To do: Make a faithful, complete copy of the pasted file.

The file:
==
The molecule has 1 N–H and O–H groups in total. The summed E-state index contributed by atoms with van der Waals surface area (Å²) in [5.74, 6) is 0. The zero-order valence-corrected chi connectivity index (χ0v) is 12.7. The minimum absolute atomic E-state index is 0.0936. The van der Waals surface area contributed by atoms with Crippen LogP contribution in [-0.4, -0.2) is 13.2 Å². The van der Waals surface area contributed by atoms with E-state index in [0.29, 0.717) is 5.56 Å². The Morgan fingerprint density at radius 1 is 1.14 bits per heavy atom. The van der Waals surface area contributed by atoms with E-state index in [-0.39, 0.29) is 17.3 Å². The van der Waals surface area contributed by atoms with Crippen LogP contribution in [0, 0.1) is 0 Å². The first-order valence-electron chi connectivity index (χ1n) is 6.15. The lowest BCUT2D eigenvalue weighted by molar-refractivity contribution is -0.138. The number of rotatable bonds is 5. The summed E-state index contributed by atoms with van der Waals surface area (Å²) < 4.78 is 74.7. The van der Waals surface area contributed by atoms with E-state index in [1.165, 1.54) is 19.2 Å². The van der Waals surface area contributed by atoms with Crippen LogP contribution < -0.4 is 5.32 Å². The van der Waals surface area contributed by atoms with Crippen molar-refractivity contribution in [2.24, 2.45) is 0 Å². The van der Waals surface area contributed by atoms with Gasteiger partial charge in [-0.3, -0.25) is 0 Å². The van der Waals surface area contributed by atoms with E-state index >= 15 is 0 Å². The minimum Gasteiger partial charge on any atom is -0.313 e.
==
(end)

The molecule has 1 N–H and O–H groups in total. The summed E-state index contributed by atoms with van der Waals surface area (Å²) in [5.74, 6) is 0. The zero-order valence-corrected chi connectivity index (χ0v) is 12.7. The minimum absolute atomic E-state index is 0.0936. The van der Waals surface area contributed by atoms with Crippen LogP contribution in [-0.4, -0.2) is 13.2 Å². The van der Waals surface area contributed by atoms with E-state index in [0.29, 0.717) is 5.56 Å². The Morgan fingerprint density at radius 1 is 1.14 bits per heavy atom. The van der Waals surface area contributed by atoms with E-state index in [-0.39, 0.29) is 17.3 Å². The van der Waals surface area contributed by atoms with Crippen LogP contribution in [0, 0.1) is 0 Å². The first-order valence-electron chi connectivity index (χ1n) is 6.15. The lowest BCUT2D eigenvalue weighted by molar-refractivity contribution is -0.138. The number of rotatable bonds is 5. The summed E-state index contributed by atoms with van der Waals surface area (Å²) < 4.78 is 74.7. The van der Waals surface area contributed by atoms with E-state index in [1.165, 1.54) is 19.2 Å². The van der Waals surface area contributed by atoms with Crippen LogP contribution < -0.4 is 5.32 Å². The van der Waals surface area contributed by atoms with Crippen molar-refractivity contribution in [2.24, 2.45) is 0 Å². The van der Waals surface area contributed by atoms with Gasteiger partial charge in [-0.3, -0.25) is 0 Å². The van der Waals surface area contributed by atoms with E-state index >= 15 is 0 Å². The minimum Gasteiger partial charge on any atom is -0.313 e.